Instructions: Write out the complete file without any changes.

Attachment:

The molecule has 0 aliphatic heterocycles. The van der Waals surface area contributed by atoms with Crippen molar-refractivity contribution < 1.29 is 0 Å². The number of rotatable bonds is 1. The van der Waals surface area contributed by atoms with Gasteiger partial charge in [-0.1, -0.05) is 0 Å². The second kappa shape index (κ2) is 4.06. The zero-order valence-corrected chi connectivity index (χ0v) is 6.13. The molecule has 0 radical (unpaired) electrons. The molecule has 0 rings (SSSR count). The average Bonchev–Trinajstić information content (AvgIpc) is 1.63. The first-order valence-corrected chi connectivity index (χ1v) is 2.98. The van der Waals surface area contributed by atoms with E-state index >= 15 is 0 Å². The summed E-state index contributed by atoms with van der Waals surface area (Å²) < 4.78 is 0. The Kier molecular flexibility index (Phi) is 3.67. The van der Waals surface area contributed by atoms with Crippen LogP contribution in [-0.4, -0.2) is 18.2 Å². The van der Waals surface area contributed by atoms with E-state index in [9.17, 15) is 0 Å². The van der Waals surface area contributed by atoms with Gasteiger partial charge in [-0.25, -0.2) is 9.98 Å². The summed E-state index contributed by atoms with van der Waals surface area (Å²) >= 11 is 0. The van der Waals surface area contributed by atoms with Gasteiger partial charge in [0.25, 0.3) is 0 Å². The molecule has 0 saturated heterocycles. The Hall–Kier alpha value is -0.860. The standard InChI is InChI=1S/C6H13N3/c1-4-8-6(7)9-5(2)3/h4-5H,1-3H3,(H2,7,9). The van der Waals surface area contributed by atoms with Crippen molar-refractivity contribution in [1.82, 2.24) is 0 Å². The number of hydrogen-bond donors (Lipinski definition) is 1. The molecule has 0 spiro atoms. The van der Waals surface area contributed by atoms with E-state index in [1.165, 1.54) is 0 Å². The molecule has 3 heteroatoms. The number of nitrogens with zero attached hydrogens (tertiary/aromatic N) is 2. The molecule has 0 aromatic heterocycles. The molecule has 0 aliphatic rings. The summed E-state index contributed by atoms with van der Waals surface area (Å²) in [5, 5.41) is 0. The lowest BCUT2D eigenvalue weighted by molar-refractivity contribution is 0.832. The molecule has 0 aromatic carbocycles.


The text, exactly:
The molecule has 0 aliphatic heterocycles. The van der Waals surface area contributed by atoms with Crippen molar-refractivity contribution < 1.29 is 0 Å². The number of rotatable bonds is 1. The van der Waals surface area contributed by atoms with Gasteiger partial charge in [-0.1, -0.05) is 0 Å². The second kappa shape index (κ2) is 4.06. The zero-order valence-corrected chi connectivity index (χ0v) is 6.13. The molecule has 0 radical (unpaired) electrons. The molecule has 0 rings (SSSR count). The average Bonchev–Trinajstić information content (AvgIpc) is 1.63. The first-order valence-corrected chi connectivity index (χ1v) is 2.98. The van der Waals surface area contributed by atoms with E-state index >= 15 is 0 Å². The summed E-state index contributed by atoms with van der Waals surface area (Å²) < 4.78 is 0. The Kier molecular flexibility index (Phi) is 3.67. The van der Waals surface area contributed by atoms with Crippen LogP contribution in [-0.4, -0.2) is 18.2 Å². The van der Waals surface area contributed by atoms with E-state index in [9.17, 15) is 0 Å². The van der Waals surface area contributed by atoms with Gasteiger partial charge in [-0.25, -0.2) is 9.98 Å². The summed E-state index contributed by atoms with van der Waals surface area (Å²) >= 11 is 0. The van der Waals surface area contributed by atoms with Gasteiger partial charge in [0.25, 0.3) is 0 Å². The molecule has 0 saturated heterocycles. The Hall–Kier alpha value is -0.860. The standard InChI is InChI=1S/C6H13N3/c1-4-8-6(7)9-5(2)3/h4-5H,1-3H3,(H2,7,9). The van der Waals surface area contributed by atoms with Crippen molar-refractivity contribution in [1.82, 2.24) is 0 Å². The number of hydrogen-bond donors (Lipinski definition) is 1. The molecule has 0 spiro atoms. The van der Waals surface area contributed by atoms with E-state index in [1.165, 1.54) is 0 Å². The molecule has 3 heteroatoms. The number of nitrogens with zero attached hydrogens (tertiary/aromatic N) is 2. The molecule has 0 aromatic heterocycles. The molecule has 0 aliphatic rings. The summed E-state index contributed by atoms with van der Waals surface area (Å²) in [5, 5.41) is 0. The lowest BCUT2D eigenvalue weighted by molar-refractivity contribution is 0.832. The molecule has 0 aromatic carbocycles.